Imagine a world where algorithms are used to optimize growing conditions on every fertile square metre of land. Where whole ecosystems are re-engineered. Where drones and surveillance systems manage the farm. Where farmers are forced off the land into e-commerce villages.
Imagine a world where food is treated like a strategic asset and food transit routes are militarized. Where powerful governments and their flag-bearer corporations control resources and food supplies across vast economic corridors.
Imagine a world where many foods are grown in petri dishes, vats, and bioreactors. Where people’s eating habits are invisibly nudged using reams of metadata they have unknowingly surrendered via digital wallets. Where AI assistant apps decide on people’s food intake based on genetic information, family history, mood, and data readings from inside their waste bins and digestive systems.
“Travel any further down the path laid by agribusiness, and the momentum will soon be unstoppable.”
This may sound like science fiction. But the “4th industrial revolution” is already sweeping through food systems. For proof, we need look no further than the changing complexion of the agri-food sector, where mergers and market disruptions are occurring at a dizzying pace. E-commerce platforms like Amazon and China’s JD.com are now among the top ten retailers globally. With agribusinessesincreasingly reliant on cloud, AI, and data processing services, big tech firms like Amazon, Alibaba, Microsoft, Google, and Baidu are moving into food production. Meanwhile, Blackrock and 4 other asset management companies own 10–30% of the shares of the top agri-food firms.
With climate change, environmental breakdown, and pandemics wreaking havoc on food systems over the coming years, the “silver bullet” solutions offered by the new agri-food giants may prove irresistible to panicking policymakers. This year’s UN Food Systems Summit—arising from a partnership between the UN and the World Economic Forum—will be a showcase for corporate-led “solutions.”
In other words, the keys of the food system are already being handed over to data platforms, e-commerce giants, and private equity firms. This could mean dismantling the diversified food webs that sustain 70% of the world’s population and provide environmental resilience. It could mean putting the food security of billions of people at the mercy of high-risk AI-controlled farming systems and opaque supply corridors.
And yet, there is nothing inevitable about this dystopian future. In reality, divisions will grow among corporations and between companies, workers, and consumers, as ecosystems refuse to be tamed, people refuse to be nudged, technologies malfunction, and environmental and social tipping points draw closer.
Farmers, food workers and their allies have recognized the crossroads we are at. They are already organizing in new ways to defend their spaces, their livelihoods, and their future—starting with mobilization around the Food Systems Summit.
In scanning the landscape for clues about the next quarter century, we found that what could be achieved by civil society and social movements is just as “disruptive” as the plans of the agri-food giants. A “Long Food Movement”—bringing together farmers, fishers, cooperatives, unions, grassroots organizations and international NGOs—could shift $4 trillion from the industrial chain to food sovereignty and agroecology, cut 75% of food systems’ GHG emissions, and deliver incalculable benefits to the lives and livelihoods of billions of people over the next 25 years.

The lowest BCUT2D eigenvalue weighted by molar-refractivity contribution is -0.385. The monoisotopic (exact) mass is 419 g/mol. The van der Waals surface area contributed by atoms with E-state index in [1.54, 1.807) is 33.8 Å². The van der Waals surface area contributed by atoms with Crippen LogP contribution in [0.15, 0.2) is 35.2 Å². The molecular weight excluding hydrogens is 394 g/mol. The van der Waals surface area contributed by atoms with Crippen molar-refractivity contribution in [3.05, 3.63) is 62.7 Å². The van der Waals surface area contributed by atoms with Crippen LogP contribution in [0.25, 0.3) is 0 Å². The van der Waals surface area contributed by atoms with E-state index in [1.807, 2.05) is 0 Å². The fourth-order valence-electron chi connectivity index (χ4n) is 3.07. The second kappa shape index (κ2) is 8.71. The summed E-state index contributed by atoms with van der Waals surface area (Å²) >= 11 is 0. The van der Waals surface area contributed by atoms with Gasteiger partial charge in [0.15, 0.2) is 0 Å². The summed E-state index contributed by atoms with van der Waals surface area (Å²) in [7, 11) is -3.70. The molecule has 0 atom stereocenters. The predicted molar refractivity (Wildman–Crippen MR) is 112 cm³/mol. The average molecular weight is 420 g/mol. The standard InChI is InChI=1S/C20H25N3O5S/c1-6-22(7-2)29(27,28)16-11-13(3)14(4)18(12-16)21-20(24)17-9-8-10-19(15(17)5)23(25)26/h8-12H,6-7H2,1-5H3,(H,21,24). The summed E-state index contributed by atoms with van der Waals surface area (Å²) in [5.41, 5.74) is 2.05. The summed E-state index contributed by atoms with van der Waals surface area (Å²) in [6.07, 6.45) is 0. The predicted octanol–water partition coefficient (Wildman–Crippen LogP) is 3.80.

“Farmers, food workers and their allies have recognized the crossroads we are at. They are already organizing in new ways to defend their spaces, their livelihoods, and their future.”
The challenge is vast, and many of the victories will be hard-won, from new treaties to regulate and recall failing technologies, to shifting the $720 billion of annual producer subsidies towards agroecological farming and territorial markets.
But most of the tools are in the hands of civil society and social movements. Much can be achieved by amplifying existing approaches, linking different struggles together across sectors, scales and strategic differences, and thinking 5, 10 or even 20 years ahead.
Over a 25-year timeframe, huge progress could be made by multiplying the farmer field schools and seed exchanges that underpin agroecological systems; by sustaining the current trendlines towards local, regional, and ethical purchasing and flexitarian diets; by developing “early listening systems” and emergency food security blueprints so we are ready to act when harvest failures, pandemics and other shocks hit; by deploying apps to instantaneously decode negotiating texts, and to apprise consumers of the ‘true cost’ of their food; and even by syncing funding cycles and civil society gatherings to make cross-sectoral collaboration the norm.
Both of these futures remain viable—but for how much longer? Travel any further down the path laid by agribusiness, and the momentum will soon be unstoppable. Once systems have been structured around specific production models and technological trajectories, it is very difficult to change the course. GMOs offer a cautionary tale: instead of rethinking chemical-intensive monocultures in the face of widespread environmental and social damage, the “green revolution” was followed by a “gene revolution” that reinforced its logic.
We often hear that we have 10 harvests left before climate change becomes unstoppable. We have may less than 5 years to prevent the full-scale digitalization and automation of food systems, and only 6 months to prevent corporate takeover of global governance at the Food Systems Summit. Neither short-term actions nor long-term planning can wait. That’s why we need a Long Food Movement.